Figure 5.

The mechanism of energetic failure in hypoxia-reoxygenation injury. The events of hypoxia/OGD-reoxygenation injury leading to ATP depletion with the contribution of PARP labelled in red.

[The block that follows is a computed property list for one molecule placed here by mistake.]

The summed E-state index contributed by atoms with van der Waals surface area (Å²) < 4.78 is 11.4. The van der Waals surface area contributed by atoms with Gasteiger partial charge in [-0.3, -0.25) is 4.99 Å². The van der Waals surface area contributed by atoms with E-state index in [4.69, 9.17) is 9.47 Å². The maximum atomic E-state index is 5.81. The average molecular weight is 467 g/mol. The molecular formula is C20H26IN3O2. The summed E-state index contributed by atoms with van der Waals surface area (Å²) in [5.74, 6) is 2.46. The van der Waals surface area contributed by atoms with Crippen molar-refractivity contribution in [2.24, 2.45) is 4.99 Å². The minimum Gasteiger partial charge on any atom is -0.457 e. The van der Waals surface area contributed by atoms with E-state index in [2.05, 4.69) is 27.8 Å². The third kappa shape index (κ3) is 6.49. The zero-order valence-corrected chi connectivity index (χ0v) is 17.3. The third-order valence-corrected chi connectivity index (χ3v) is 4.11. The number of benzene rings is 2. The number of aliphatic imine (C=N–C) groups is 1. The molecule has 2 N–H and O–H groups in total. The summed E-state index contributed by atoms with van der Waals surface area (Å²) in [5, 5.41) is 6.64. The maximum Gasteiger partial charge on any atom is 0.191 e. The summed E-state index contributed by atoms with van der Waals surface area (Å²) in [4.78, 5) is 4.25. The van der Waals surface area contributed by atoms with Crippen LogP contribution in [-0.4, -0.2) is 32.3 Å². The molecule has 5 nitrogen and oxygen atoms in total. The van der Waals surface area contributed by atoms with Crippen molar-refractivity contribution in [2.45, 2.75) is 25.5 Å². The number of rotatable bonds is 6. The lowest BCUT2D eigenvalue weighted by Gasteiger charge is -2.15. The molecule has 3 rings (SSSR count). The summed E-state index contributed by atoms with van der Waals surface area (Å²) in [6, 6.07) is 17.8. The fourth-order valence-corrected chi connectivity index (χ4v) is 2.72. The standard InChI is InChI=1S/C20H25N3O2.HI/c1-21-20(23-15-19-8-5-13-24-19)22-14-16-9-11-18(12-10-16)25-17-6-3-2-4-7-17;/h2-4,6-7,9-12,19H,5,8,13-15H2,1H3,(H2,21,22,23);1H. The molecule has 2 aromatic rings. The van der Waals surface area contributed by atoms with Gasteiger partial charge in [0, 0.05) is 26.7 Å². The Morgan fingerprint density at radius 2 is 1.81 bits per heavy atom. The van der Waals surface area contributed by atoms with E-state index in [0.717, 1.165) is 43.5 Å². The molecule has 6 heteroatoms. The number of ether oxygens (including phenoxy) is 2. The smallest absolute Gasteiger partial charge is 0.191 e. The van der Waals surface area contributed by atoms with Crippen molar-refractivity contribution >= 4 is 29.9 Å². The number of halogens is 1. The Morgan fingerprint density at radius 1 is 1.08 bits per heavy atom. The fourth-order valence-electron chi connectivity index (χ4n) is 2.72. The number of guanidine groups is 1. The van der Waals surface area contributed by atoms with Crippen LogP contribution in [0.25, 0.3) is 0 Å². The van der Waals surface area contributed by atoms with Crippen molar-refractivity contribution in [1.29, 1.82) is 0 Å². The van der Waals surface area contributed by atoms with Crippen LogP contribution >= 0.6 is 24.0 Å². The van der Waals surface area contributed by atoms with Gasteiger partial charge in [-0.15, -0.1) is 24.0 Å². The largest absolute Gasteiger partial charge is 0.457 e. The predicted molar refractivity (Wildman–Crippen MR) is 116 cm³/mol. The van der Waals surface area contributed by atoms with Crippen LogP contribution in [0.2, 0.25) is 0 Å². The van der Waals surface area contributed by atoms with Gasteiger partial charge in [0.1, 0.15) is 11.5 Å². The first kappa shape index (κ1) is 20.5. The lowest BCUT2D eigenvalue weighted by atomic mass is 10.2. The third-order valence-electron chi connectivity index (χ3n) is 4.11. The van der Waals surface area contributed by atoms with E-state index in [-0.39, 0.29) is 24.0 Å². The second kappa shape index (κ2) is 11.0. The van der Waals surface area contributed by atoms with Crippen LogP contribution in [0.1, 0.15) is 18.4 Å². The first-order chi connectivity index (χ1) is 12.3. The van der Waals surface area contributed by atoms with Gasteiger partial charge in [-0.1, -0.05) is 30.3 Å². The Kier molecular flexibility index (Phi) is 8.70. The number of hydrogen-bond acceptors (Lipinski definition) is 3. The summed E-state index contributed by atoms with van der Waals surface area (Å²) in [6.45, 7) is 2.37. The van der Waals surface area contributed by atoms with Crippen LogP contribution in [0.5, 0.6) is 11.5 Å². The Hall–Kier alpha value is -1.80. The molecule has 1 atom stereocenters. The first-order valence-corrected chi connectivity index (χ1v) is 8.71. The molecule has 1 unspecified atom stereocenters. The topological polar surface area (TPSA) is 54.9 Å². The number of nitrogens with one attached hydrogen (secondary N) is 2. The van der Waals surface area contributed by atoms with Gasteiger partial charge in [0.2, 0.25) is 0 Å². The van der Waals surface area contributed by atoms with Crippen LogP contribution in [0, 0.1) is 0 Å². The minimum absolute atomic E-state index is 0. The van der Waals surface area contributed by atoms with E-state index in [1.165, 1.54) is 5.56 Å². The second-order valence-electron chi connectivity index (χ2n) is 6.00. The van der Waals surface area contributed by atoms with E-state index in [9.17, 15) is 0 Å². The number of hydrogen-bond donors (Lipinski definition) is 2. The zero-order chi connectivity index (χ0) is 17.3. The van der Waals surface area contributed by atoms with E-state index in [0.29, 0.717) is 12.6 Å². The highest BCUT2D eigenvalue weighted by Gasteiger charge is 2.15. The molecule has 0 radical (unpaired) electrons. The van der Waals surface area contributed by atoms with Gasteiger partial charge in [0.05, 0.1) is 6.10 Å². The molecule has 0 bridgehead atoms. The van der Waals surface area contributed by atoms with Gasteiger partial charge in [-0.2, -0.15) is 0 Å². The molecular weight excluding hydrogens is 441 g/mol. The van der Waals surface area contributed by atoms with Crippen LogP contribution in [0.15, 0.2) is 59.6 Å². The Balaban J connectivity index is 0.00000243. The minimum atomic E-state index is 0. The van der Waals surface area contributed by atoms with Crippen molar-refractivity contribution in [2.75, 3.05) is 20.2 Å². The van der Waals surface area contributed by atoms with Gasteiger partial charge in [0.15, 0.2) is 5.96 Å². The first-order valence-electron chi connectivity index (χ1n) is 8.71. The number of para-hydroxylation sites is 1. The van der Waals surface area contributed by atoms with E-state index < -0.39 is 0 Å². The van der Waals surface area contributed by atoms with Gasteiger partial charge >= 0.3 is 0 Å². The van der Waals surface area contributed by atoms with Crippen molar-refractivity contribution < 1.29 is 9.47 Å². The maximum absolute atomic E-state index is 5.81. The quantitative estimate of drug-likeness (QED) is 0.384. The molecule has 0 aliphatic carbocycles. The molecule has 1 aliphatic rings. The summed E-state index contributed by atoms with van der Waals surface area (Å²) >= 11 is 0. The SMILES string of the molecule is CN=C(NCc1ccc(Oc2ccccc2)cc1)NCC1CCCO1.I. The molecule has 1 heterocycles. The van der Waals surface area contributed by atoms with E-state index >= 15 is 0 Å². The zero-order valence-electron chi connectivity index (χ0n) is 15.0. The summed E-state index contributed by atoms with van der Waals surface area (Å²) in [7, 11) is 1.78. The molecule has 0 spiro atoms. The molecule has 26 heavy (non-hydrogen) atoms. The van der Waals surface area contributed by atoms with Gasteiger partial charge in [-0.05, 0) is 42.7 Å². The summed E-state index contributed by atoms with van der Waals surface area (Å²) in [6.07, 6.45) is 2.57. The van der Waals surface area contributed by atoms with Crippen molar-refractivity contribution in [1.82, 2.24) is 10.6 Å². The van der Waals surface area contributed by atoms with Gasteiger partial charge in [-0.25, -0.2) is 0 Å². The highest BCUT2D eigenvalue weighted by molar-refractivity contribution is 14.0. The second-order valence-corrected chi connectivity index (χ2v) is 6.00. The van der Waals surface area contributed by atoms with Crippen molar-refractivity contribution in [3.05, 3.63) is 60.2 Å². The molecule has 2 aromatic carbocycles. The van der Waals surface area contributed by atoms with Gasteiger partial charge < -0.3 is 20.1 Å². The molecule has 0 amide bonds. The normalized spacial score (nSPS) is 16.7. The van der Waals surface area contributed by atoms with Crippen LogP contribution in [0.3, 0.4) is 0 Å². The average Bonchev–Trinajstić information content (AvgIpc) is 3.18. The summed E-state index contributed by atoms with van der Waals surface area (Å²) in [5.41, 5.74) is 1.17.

The activation of PARP-1 is a regulated process and the enzyme also plays an important role in programmed cell death forms [66, 67]. PARP-1 activity level depends on the severity of oxidative stress, and its high catalytic activity is necessary to promote immediate DNA repair. This protective mechanism helps maintain genome integrity: the ADP-ribose units provide energy source for base excision repair and the negatively charged polymer recruits other repair proteins to the site of the damage [68]. Low level of PARP activity is always detectable, and it is associated with normal gene expression and physiological maintenance of DNA integrity. Severe DNA damage that occurs under pathological conditions induces excessive activation of the enzyme that can rapidly deplete the cellular NAD+ content. Less severe oxidative damage can induce moderate PARP activation to restore the DNA integrity and if the repair process is unsuccessful, apoptosis may be induced [39, 40, 66]. The apoptotic process follows the intrinsic or mitochondrial pathway in this case [69], and it requires a nuclear-to-mitochondrial signal for initiation. The signalling molecules have not been unequivocally identified, but PARP-1 and the PAR polymer might be directly involved in this process [70]. PARP-1 can generate large PAR polymers that may escape from the nucleus. The PAR polymer itself can induce membrane damage, mitochondrial depolarization and apoptosis-inducing factor (AIF) release [70]. AIF released from the mitochondria translocates to the nucleus and plays a role in cell death progression [71]. This PAR-mediated cell death program is occasionally discriminated from necrosis and apoptosis as parthanatos, a distinct cell death form [70]. Triggering of the mitochondrial apoptotic signal leads to caspase activation, which becomes detectable 1 hour following the start of reoxygenation and remains elevated for several hours in hypoxia-reoxygenation injury [2]. During apoptosis caspase cleavage inactivates PARP-1 by removing the catalytic region of the protein from the DNA binding region to avoid unnecessary NAD+ consumption caused by the fragmented DNA [72].